Peace, conflict and Rotary’s role

RI Director Mahesh Kotbagi presents a memento to Gen V K Singh, Minister of State for Road Transport and Highways, in the presence of RI President Shekhar Mehta.
RI Director Mahesh Kotbagi presents a memento to Gen V K Singh, Minister of State for Road Transport and Highways, in the presence of RI President Shekhar Mehta.

One of the popular speakers at the presidential peace conference in Hyderabad was former Army chief Gen V K Singh, Minister of State for Road Transport and Highways. Speaking on ‘Peace, the only solution’ he had words of high praise for Rotarians and their integrity, and said he had attended several Rotary meets and was aware of the work done by Rotarians in India. “Whenever you implement projects, the trust from the community comes because you are impartial, transparent and ensure things are done properly. Other NGOs can’t claim all this. It is something unique to Rotary culture.”

He made a particular mention of a Rotary project in Ghaziabad he was scheduled to attend, where over 2,000 bicycles would be distributed to girls attending government schools in that town. “I asked the Rotarians how they had identified the girl beneficiaries, and I was told that it took them almost a month to make a database and carry out a check to ensure that the right person was chosen to receive the bicycle. I was very impressed… this is akin to the background checks the Income Tax and revenue people carry out!”

Every society needed the right people to lead it in the right direction, he said. “As they say in the military, a pack of sheep led by a lion will act as a lion, and vice-versa. As you return home, take the message that you have the good luck to be a Rotarian, and hence can lead the community in the right direction.” If Rotary could do this, three-fourth of the country’s problems will be solved, in areas like poverty alleviation, giving the right skills and creating entrepreneurs to improve the wealth of the community.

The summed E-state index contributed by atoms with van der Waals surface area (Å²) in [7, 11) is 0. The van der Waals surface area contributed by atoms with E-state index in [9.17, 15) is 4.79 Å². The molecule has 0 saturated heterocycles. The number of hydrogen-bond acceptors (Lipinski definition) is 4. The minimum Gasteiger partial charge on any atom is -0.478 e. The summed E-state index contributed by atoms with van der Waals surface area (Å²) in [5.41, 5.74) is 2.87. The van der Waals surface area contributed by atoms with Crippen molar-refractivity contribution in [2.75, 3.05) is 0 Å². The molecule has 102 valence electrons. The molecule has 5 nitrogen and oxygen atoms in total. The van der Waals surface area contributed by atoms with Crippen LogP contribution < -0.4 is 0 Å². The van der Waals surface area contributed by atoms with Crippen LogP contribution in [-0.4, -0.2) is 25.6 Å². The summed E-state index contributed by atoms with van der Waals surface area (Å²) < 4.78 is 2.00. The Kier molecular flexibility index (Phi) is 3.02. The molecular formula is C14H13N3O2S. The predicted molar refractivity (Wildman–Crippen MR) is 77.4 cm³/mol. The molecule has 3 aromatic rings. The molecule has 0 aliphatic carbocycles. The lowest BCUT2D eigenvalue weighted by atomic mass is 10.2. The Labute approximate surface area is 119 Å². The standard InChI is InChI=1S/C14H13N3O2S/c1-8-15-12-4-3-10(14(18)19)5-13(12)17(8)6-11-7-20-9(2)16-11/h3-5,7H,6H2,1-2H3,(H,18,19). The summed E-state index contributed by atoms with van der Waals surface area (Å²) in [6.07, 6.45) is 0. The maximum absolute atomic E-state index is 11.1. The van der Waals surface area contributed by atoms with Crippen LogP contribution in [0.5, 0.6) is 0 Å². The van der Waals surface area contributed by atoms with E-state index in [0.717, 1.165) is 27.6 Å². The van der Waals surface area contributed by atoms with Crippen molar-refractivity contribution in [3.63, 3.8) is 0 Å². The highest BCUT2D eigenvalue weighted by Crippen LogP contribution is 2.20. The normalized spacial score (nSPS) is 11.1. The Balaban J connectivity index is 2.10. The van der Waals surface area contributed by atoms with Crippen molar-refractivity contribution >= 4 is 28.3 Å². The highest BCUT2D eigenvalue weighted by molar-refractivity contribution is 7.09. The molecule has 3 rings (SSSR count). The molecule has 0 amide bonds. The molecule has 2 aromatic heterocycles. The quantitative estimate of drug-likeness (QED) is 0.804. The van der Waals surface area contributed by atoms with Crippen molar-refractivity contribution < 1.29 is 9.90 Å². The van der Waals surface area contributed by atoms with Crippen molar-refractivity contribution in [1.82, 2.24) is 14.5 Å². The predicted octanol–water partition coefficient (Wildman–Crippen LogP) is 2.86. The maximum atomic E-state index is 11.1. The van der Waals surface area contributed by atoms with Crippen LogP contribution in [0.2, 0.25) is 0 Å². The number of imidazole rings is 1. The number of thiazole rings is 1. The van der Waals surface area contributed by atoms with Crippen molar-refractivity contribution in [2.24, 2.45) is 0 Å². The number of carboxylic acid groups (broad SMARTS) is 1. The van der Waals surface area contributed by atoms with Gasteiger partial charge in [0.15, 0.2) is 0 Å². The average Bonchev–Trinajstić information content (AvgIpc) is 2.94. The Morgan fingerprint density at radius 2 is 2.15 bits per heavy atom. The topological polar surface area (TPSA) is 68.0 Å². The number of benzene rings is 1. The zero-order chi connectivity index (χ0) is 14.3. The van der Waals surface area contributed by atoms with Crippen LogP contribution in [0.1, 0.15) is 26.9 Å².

“If you have a clear vision, things become simpler. Today there are so many opportunities in the world; a lot of time is wasted in pulling each other down; it is time to combine our strength and move forward. The day we do that we will be really able to march forward as a nation,” he added.

We have a unique characteristic. We will only move out when the shells are falling on us. We don’t listen to advisories, or any sane advice coming from parents and others.

Coming to India’s Armed Forces, Gen Singh asked: “What is the expectation that you have from the military and what does the military expects from you, we need to ponder.”

As somebody who had spent 32 years in the Indian Army “I can say proudly that Armed Forces are trained, geared and imbibed with the ethos to give their wholehearted sacrifice for the nation and its people. Do you know the Indian Army has the highest rate of officer casualties in the world? Pick up any military in the world; the fact is that the rate of officer to men casualties is the highest in India, and that is because officers of the Indian Army lead by example and are not scared to take bullets while defending their country.”